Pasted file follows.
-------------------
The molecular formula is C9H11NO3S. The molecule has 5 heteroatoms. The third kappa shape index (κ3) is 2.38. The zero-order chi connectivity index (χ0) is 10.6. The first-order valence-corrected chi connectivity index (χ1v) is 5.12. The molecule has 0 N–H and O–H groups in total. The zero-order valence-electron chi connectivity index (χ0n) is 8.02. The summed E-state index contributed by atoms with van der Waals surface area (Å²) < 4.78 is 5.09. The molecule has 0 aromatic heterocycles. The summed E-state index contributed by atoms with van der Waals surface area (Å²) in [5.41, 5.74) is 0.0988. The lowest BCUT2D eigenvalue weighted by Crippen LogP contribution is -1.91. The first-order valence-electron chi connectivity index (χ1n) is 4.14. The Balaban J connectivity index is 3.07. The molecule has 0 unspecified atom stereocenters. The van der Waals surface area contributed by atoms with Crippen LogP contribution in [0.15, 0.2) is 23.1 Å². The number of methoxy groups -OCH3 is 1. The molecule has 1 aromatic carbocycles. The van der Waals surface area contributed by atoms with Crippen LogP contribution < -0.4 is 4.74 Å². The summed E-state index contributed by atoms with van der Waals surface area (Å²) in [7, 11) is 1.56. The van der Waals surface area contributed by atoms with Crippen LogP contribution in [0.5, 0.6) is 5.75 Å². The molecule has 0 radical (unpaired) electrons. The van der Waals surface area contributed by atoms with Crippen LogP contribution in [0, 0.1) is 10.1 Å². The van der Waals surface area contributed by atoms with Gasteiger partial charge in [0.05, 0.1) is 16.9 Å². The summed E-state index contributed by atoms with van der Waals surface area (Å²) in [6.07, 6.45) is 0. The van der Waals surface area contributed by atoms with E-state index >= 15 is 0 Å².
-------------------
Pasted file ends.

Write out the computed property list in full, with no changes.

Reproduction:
The molecular formula is C9H11NO3S. The molecule has 5 heteroatoms. The third kappa shape index (κ3) is 2.38. The zero-order chi connectivity index (χ0) is 10.6. The first-order valence-corrected chi connectivity index (χ1v) is 5.12. The molecule has 0 N–H and O–H groups in total. The zero-order valence-electron chi connectivity index (χ0n) is 8.02. The summed E-state index contributed by atoms with van der Waals surface area (Å²) < 4.78 is 5.09. The molecule has 0 aromatic heterocycles. The summed E-state index contributed by atoms with van der Waals surface area (Å²) in [5.41, 5.74) is 0.0988. The lowest BCUT2D eigenvalue weighted by Crippen LogP contribution is -1.91. The first-order valence-electron chi connectivity index (χ1n) is 4.14. The Balaban J connectivity index is 3.07. The molecule has 0 unspecified atom stereocenters. The van der Waals surface area contributed by atoms with Crippen LogP contribution in [0.15, 0.2) is 23.1 Å². The number of methoxy groups -OCH3 is 1. The molecule has 1 aromatic carbocycles. The van der Waals surface area contributed by atoms with Crippen LogP contribution < -0.4 is 4.74 Å². The summed E-state index contributed by atoms with van der Waals surface area (Å²) in [7, 11) is 1.56. The van der Waals surface area contributed by atoms with Crippen LogP contribution in [0.5, 0.6) is 5.75 Å². The molecule has 0 radical (unpaired) electrons. The van der Waals surface area contributed by atoms with Crippen LogP contribution in [0, 0.1) is 10.1 Å². The van der Waals surface area contributed by atoms with Gasteiger partial charge in [0.05, 0.1) is 16.9 Å². The summed E-state index contributed by atoms with van der Waals surface area (Å²) in [6.07, 6.45) is 0. The van der Waals surface area contributed by atoms with E-state index >= 15 is 0 Å².